Shen then revealed that she tore an MCL two weeks earlier.

“They told me I would have to be in a brace for six weeks,” she said then. “I said, ‘I don’t have that. I have two and a half.’”

Maroulis said she later asked the director what would have happened if she didn’t make the team for Tokyo. She was told the film still have been done.

“He had mentioned this isn’t about a sports story or sports comeback story,” Maroulis said. “This is about a human story. And we’re using wrestling as the vehicle to tell this story of overcoming and healing and rediscovering oneself.”

Maroulis said she was told that, during filming, the project was pitched to the production company of actor Chris Pratt, who wrestled in high school in Washington. Pratt signed on as a producer.

“Wrestling has made an impact on his life, and so he wants to support these kinds of stories,” said Maroulis, who appeared at last month’s Santa Barbara Film Festival with Pratt.

Pratt said he knew about Maroulis before learning about the film, which he said “needed a little help to get it over the finish line,” according to a public relations company promoting the film.

The film also highlights the rest of the six-woman U.S. Olympic wrestling team in Tokyo. Four of the six won a medal, including Tamyra Mensah-Stock‘s gold.

“I was excited to be part of, not just (Maroulis’) incredible story, but also helping to further advance wrestling and, in particular, female wrestling,” Pratt said, according to responses provided by the PR company from submitted questions. “To me, the most compelling part of Helen’s story is the example of what life looks like after a person wins a gold medal. The inevitable comedown, the trauma around her injuries, the PTSD, the drive to continue that is what makes her who she is.”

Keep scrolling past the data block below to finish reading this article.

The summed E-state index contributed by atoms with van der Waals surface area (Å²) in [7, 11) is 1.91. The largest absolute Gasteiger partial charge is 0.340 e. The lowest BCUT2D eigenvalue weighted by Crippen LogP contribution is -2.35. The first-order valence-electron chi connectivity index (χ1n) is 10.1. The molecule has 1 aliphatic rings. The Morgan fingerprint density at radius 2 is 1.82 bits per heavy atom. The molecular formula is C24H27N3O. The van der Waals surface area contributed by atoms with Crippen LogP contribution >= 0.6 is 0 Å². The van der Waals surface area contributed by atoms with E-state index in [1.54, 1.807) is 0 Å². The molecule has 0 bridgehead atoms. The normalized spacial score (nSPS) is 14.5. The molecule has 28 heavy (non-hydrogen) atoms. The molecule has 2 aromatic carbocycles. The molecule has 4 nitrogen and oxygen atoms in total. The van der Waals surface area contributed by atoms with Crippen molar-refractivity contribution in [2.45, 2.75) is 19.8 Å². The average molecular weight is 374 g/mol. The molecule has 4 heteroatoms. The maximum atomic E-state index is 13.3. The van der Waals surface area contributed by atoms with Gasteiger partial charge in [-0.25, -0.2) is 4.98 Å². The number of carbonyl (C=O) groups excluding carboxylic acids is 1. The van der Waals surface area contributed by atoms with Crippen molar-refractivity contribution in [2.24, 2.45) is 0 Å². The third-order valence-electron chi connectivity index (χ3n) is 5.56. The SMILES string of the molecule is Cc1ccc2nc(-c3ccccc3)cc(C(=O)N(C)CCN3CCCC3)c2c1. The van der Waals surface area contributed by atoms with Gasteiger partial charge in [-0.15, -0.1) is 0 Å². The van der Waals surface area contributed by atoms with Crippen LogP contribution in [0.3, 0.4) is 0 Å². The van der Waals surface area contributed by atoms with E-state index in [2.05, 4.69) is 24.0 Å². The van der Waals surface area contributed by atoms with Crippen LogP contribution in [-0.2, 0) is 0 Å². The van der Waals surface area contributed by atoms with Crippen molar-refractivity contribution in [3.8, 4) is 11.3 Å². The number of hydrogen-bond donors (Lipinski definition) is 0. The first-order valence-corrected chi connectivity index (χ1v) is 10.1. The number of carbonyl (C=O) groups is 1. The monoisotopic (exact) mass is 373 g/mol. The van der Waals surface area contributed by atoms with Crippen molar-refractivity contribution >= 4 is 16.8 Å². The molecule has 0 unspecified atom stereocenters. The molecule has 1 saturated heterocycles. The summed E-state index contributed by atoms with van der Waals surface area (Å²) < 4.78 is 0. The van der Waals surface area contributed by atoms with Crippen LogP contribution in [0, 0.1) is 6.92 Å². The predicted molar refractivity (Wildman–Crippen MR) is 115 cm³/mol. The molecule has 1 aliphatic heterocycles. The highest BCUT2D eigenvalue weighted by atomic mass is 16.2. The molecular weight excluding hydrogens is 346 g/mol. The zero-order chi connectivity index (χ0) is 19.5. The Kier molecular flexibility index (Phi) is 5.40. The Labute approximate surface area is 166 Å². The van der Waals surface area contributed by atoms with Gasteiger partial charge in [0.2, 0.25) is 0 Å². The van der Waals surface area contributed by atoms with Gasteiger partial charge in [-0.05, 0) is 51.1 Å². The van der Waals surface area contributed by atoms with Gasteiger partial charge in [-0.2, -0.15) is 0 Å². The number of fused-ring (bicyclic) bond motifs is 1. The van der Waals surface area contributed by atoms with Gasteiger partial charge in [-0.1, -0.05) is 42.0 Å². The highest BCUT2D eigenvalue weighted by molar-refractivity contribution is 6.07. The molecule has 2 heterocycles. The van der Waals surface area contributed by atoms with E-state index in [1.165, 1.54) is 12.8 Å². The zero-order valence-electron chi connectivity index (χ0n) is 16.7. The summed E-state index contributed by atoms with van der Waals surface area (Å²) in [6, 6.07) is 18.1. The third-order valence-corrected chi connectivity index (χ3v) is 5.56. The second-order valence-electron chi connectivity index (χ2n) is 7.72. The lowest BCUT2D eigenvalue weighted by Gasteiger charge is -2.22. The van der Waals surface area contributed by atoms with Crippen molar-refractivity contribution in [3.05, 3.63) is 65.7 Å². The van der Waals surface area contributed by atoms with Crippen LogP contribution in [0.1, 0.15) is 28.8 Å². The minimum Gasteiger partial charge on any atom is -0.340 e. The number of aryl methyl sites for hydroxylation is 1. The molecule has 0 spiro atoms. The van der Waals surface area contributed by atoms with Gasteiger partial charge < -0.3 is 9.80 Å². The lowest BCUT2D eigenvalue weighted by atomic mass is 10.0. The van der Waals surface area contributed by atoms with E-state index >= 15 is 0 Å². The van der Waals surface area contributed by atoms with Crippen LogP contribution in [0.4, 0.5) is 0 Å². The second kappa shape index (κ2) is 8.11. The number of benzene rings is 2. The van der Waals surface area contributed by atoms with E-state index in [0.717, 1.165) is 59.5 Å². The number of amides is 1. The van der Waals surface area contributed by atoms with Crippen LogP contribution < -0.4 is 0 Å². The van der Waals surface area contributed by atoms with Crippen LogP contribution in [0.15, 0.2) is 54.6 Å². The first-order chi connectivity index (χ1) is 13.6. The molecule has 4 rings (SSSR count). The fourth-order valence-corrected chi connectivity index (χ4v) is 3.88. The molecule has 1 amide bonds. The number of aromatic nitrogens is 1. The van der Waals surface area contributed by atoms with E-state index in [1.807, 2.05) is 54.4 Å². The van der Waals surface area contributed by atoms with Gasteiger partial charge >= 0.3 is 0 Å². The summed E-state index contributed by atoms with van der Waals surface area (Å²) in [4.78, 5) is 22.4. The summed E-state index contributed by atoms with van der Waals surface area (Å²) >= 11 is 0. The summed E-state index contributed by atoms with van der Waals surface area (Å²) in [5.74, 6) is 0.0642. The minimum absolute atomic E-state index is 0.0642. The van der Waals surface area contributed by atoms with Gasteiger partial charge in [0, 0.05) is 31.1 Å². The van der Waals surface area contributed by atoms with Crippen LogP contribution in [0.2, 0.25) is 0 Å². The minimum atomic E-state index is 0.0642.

Maroulis, who now trains in Arizona, hopes to qualify for this year’s world championships and next year’s Olympics.

“I try to treat every Games as my last,” she said. “Now I’m leaning toward being done [after 2024], but never say never.”

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IOC recommends how Russia, Belarus athletes can return as neutrals

Thomas Bach

The IOC updated its recommendations to international sports federations regarding Russian and Belarusian athletes, advising that they can return to competitions outside of the Olympics as neutral athletes in individual events and only if they do not actively support the war in Ukraine. Now, it’s up to those federations to decide if and how they will reinstate the athletes as 2024 Olympic qualifying heats up.

The IOC has not made a decision on the participation of Russian or Belarusian athletes for the Paris Games and will do so “at the appropriate time,” IOC President Thomas Bach said Tuesday.

Most international sports federations for Olympic sports banned Russian and Belarusian athletes last year following IOC recommendations to do so after the invasion of Ukraine.

Bach was asked Tuesday what has changed in the last 13 months that led to the IOC updating its recommendations.

He reiterated previous comments that, after the invasion and before the initial February 2022 recommendations, some governments refused to issue visas for Russians and Belarusians to compete, and other governments threatened withdrawing funding from athletes who competed against Russians and Belarusians. He also said the safety of Russians and Belarusians at competitions was at risk at the time.